One Great

By staff January 1, 2006

Larry and Pat Merriman of Canton, Ohio, traded their seasonal Longboat Key bayside condominium for a higher one with a Gulf view, then hired designer Sally Trout to create a comfortable space that would also serve as backdrop for their collection of vivid Russian paintings.

"We needed a quiet color scheme," explains Pat Merriman. "This summer in St. Petersburg, Russia, we actually met three of the artists whose work we collect. We rotate the collection frequently, so adjustable lighting is important."

Trout picked a neutral palette of cerulean blue, taupe, burnished gold and cashew enlivened by fabrics and furniture finishes with varied textures, a sure way to add drama and personality to a pale scheme.

After a six-month renovation in which walls were eliminated, doors added, a tray ceiling reconfigured and lighting enhanced, the Merrimans moved into their sophisticated but relaxed beachside apartment, surrounded by the art and Gulf views they love.

The softly contemporary sofa showcases a heavily textured cashew-colored chenille woven in a chevron pattern. From Grant, it's a fabric used in both commercial and residential applications. Throw pillow fabric from Beacon Hill is an assertive tapestry in an azure blue print. Just a little of this sophisticated pattern makes a strong statement ideal for accent pieces.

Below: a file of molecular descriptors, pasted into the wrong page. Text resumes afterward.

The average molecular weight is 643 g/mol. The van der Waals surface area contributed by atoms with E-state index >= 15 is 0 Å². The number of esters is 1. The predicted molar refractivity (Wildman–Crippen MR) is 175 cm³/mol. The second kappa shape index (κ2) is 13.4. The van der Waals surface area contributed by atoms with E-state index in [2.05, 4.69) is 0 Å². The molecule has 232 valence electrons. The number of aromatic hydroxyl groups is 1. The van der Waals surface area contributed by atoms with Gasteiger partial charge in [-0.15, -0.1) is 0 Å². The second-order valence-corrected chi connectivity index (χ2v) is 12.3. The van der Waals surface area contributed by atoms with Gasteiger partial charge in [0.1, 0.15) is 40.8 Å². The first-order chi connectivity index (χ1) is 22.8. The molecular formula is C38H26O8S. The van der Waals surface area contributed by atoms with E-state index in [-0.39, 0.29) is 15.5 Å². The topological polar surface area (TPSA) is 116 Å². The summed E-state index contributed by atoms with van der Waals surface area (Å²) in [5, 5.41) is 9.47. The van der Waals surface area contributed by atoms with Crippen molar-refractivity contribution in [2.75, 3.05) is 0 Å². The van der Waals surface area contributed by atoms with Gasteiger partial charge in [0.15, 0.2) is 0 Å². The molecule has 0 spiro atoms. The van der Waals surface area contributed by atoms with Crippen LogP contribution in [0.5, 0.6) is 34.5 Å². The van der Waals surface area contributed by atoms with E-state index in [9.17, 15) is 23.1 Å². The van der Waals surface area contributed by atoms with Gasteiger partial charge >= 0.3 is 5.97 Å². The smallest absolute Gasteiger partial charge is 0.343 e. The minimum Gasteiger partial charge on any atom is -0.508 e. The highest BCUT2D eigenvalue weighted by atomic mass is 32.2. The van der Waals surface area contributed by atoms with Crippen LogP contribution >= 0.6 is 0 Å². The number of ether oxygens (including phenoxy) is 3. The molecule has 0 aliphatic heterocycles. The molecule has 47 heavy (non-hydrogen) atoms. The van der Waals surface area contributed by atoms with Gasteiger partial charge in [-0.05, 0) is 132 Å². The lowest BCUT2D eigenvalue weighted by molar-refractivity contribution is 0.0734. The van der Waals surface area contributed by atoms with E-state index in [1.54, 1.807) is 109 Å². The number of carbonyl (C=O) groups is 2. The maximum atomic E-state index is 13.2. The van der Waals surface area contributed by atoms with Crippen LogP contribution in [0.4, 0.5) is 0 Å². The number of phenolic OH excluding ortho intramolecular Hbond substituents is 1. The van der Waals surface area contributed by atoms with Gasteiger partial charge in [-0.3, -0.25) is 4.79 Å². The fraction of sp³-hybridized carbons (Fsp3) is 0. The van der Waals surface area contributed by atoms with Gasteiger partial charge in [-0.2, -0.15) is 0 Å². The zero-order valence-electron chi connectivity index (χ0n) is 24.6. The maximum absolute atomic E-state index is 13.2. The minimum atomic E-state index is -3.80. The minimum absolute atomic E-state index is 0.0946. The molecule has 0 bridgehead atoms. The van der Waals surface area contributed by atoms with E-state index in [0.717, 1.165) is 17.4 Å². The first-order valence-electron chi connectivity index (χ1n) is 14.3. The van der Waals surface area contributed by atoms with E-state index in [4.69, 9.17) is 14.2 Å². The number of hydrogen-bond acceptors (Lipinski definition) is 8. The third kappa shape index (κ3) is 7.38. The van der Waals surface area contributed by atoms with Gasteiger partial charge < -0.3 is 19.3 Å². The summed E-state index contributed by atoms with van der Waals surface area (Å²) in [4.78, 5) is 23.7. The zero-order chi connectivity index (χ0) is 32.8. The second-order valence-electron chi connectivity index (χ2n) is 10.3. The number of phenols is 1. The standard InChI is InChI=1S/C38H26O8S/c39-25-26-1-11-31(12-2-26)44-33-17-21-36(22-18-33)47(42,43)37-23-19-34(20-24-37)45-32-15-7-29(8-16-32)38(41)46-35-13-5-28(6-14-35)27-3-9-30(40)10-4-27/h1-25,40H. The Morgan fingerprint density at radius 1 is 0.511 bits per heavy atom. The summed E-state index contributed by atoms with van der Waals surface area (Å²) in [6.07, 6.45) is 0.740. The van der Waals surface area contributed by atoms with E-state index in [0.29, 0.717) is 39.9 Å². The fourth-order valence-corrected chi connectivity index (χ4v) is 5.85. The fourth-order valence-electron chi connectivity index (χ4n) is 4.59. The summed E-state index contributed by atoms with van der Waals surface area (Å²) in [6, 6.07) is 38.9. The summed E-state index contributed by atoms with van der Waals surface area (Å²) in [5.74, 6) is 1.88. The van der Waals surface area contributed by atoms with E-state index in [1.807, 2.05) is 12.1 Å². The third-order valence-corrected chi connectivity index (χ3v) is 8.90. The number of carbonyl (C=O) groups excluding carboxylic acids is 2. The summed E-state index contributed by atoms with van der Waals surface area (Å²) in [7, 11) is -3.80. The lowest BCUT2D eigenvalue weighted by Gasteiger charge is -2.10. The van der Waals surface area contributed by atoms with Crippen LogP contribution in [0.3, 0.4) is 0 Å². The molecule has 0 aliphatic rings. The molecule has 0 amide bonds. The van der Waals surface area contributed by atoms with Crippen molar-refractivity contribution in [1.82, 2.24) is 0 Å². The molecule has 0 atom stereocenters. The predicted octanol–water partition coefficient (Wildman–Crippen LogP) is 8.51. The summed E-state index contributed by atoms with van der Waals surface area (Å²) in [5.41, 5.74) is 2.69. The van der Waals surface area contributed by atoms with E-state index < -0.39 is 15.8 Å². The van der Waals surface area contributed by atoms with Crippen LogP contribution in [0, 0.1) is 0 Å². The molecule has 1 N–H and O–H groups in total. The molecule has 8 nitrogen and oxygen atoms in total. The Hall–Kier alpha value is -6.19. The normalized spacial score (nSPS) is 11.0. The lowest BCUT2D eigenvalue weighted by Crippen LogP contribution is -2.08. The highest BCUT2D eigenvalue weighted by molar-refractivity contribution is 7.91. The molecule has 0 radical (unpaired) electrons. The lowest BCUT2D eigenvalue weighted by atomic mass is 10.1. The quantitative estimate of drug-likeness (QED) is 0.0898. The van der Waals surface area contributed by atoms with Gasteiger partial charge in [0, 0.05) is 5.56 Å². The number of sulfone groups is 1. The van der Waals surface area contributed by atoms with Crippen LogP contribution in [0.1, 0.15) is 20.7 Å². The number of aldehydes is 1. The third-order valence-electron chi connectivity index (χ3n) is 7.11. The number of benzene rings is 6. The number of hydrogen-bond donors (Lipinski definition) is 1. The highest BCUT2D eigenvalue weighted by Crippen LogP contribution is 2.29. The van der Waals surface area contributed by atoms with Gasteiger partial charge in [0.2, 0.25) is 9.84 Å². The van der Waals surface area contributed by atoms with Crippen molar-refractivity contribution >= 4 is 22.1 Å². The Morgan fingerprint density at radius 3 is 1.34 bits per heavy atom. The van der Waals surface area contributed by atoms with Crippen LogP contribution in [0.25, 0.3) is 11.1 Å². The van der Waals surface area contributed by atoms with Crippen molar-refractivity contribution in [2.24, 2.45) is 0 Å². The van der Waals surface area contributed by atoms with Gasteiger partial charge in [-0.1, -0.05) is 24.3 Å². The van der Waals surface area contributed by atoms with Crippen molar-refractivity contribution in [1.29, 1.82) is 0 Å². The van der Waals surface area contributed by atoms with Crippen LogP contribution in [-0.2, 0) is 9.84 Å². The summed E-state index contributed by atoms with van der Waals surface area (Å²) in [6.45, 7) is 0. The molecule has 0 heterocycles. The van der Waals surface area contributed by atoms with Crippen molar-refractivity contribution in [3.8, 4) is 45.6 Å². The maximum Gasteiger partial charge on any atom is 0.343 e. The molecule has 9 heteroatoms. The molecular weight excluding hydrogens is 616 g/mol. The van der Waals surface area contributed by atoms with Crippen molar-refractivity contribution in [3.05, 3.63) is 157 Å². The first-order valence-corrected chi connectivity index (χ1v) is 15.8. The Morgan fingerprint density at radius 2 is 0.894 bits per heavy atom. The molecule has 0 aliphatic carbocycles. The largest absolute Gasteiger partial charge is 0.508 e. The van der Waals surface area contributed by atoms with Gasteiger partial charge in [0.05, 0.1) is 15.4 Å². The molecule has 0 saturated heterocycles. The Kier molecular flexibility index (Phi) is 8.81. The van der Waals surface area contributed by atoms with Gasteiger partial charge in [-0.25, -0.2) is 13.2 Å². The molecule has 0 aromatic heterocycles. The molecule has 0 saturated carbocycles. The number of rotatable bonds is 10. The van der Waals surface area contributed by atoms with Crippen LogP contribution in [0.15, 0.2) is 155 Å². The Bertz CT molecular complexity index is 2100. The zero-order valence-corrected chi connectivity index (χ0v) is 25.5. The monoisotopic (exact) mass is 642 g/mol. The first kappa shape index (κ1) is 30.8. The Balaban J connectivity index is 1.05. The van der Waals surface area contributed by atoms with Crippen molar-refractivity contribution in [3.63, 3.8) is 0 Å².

Dining chairs, in faux bird's-eye finish, are clad in hand-printed ultra suede fabric from Pasini Pelle that's both luxurious and durable. The pedestal bleached walnut dining table from Bausman & Co. seats eight comfortably.

A wool rug, designed by Sally Trout in cashew and blue, references the geometric design of the reconfigured coffered ceiling and pulls together the furniture's various hues.

Occasional leather chairs from E.J. Victor were chosen for the textural interest of their raffia backs.

The wood and glass cocktail table from Artifacts features Florentine carving on the apron and stretchers to introduce a Mediterranean aspect to the room.

Custom-crafted Hart chandelier was painted and given a textured finish to harmonize with the dining table and chairs.

Raw silk side panels and a mock Roman shade valance cleverly conceal motorized shades that work off a remote control unit.

Filed under
Show Comments